This simple looking membrane could change the industry.
If you want a rechargeable battery in a power-hungry device today, the only real choice is a lithium-ion battery. They are heavy, quite large depending on how much charge you need, and volatile. They also have a high cost and limited life span.
A replacement for lithium-ion has long been sought after, and recently there have been some breakthroughs such as the jelly-like polymer battery. However, researchers at the National University of Singapore may have come up with the best solution yet in the form of an new energy storage membrane…
Thought to be the first energy membrane ever created successfully, the Nanoscience and Nanotechnology Initiative at the university has managed to attach the membrane to a polystyrene polymer. When placed between two graphite plates it can be charged and stores a charge.
Already, the membrane is at an advantage as it is thin and flexible meaning there’s potential for a number of configurations. But where the real benefit comes in is how much energy it can store and at what cost.
A typical lithium-ion battery can store a charge of 1 microfarad per square centimeter. The energy membrane ups that to 0.2 farads. The membrane can also be easily mass produced at very low cost, meaning what we have here is a membrane that can store more energy and is cheaper to produce than existing battery technology.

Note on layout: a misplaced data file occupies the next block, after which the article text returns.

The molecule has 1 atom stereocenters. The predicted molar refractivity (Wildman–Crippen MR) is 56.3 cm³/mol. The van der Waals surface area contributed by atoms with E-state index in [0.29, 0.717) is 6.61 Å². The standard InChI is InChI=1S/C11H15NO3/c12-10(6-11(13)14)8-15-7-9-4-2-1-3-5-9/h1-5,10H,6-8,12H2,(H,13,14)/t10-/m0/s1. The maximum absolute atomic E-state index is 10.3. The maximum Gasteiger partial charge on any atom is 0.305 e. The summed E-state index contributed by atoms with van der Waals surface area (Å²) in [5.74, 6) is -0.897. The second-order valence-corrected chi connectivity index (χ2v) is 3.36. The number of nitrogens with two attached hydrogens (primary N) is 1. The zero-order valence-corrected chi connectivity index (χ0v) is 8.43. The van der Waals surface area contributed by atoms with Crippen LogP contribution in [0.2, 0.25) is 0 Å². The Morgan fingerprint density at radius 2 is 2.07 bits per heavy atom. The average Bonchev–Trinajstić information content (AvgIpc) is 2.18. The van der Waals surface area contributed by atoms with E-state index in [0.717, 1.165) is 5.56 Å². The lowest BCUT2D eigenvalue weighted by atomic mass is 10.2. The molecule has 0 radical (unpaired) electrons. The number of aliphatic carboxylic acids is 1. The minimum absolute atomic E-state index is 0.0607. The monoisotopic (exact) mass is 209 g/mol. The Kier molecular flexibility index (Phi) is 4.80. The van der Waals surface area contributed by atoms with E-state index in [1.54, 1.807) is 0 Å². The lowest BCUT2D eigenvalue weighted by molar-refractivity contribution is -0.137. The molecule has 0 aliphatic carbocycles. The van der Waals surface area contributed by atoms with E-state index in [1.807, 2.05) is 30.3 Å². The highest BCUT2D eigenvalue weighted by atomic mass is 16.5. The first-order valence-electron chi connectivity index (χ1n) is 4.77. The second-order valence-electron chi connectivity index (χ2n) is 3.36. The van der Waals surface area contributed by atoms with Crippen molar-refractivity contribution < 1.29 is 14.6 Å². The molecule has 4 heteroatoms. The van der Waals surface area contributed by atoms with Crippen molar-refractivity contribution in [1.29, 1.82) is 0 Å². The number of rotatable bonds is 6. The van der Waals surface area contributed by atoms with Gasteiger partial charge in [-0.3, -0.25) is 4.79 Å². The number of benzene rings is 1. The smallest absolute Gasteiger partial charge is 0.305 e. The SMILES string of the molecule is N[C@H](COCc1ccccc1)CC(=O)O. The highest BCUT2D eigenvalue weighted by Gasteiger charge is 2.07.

In real world terms the difference is quite staggering. A lithium-ion battery costs $7 to store one farad of charge. The energy membrane reduces that down to 62 cents. Another way to look at it is the membrane stores 20Wh (watt-hour) per dollar spent where as the lithium-ion battery is limited to 2.5Wh.
The research team working on the membrane is led by Dr. Xie Xian Ning. He is keen to point out the benefits of the additional energy storage, low cost fabrication, and environmentally-friendly nature of the materials used. Because it takes the form of a very thin, flexible material, it could easily be integrated into solar panels, hybrid vehicles, or as an energy storage layer spanning a mobile device’s entire surface area, rather than the more typical block-like batteries we use today.
A U.S. Patent has already be filed for the membrane and the university is now seeking investment to commercialize it as a battery. If the membrane performs as expected, I doubt there will be much trouble securing funding.